Friday, September 28, 2012

Food Facts: Read To Lose (Weight)

A new study from the Universidade de Santiago de Compostela in Spain (Published in the Agricultural Economics Journal) found that reading food labels could help you lose weight!
And females (pay attention here)
who read food labels,
weigh about 8.8pound (4kg) less 
than those who do not read labels! 
Yeah, yeah, I know were all hoping I was going to say that all you haft-a do is read Fifty Shades of Grey and you'd lose weight.
No, of course I wasn't going to say that. 
I am too boring for that! 
Reality Check:
I just got in a late day 6mile run, and here I am on a Friday night with the
thought that stretching, foam rolling
and eating grilled veggies with goat cheese on fresh panella 
is the perfect end to a hectic week!
No Fifty Shades.
Sorry, just Food  & Label Facts!
This study makes a big correlation specifically amongst women who read food labels and their weight versus men who read food labels and their weight. Perhaps this is because there are only about 58% of men, compared to 74% of women, read nutrition food labels?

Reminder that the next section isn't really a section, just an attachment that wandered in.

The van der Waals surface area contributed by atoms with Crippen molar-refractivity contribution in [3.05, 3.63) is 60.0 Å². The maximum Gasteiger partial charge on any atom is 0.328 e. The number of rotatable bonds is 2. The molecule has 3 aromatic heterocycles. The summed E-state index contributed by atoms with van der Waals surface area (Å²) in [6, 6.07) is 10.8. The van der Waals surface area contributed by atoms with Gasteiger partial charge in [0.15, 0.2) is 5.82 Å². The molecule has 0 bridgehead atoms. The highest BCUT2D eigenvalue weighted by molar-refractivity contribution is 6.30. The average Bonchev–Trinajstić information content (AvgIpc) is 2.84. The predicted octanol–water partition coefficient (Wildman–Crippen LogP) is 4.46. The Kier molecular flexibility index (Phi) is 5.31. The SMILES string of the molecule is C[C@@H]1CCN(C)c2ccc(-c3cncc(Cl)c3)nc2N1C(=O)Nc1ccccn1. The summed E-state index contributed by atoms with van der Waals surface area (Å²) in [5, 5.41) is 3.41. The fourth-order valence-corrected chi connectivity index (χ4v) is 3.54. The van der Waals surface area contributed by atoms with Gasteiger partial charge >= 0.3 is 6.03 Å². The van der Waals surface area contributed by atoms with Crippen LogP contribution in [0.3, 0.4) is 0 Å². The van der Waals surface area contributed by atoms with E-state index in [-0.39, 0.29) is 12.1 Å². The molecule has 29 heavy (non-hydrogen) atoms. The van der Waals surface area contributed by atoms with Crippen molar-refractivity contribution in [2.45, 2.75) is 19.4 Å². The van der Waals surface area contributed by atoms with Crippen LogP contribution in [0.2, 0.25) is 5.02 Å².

So, what are you waiting for guys?
Read your food labels!
'Cause on average, women who read nutrition fact labels have a Body Mass Index (BMI) value that is about 1.49 less than the women who do not read labels!

The study also pointed out that people who do not regularly make healthy, conscious decisions, like those who smoke cigarettes, usually don't read food labels, and subsequently, tend to be heavier!
So, I know what your wondering ....
'What do I need to know when I look at the Nutrition Facts on a Label?'
They make the labels so complicated these days!
 What do I really need to look for?
The Food & Drug Association has a great website on how to understand the Nutrition Facts on a label. They break it down into about six or seven easy sections: Serving Size (Portion Control is key, here), Calories per serving, Nutrients you should limit (like saturated fat or trans fat), Nutrients you want to get enough of (vitamins & minerals) and the difference between being "LOW" in something (5% or less) or being "HIGH" in something (20% or more) and lastly, Percent Daily Values.
Check out the FDA Site.
Learn How to Read Food Labels
Post a Comment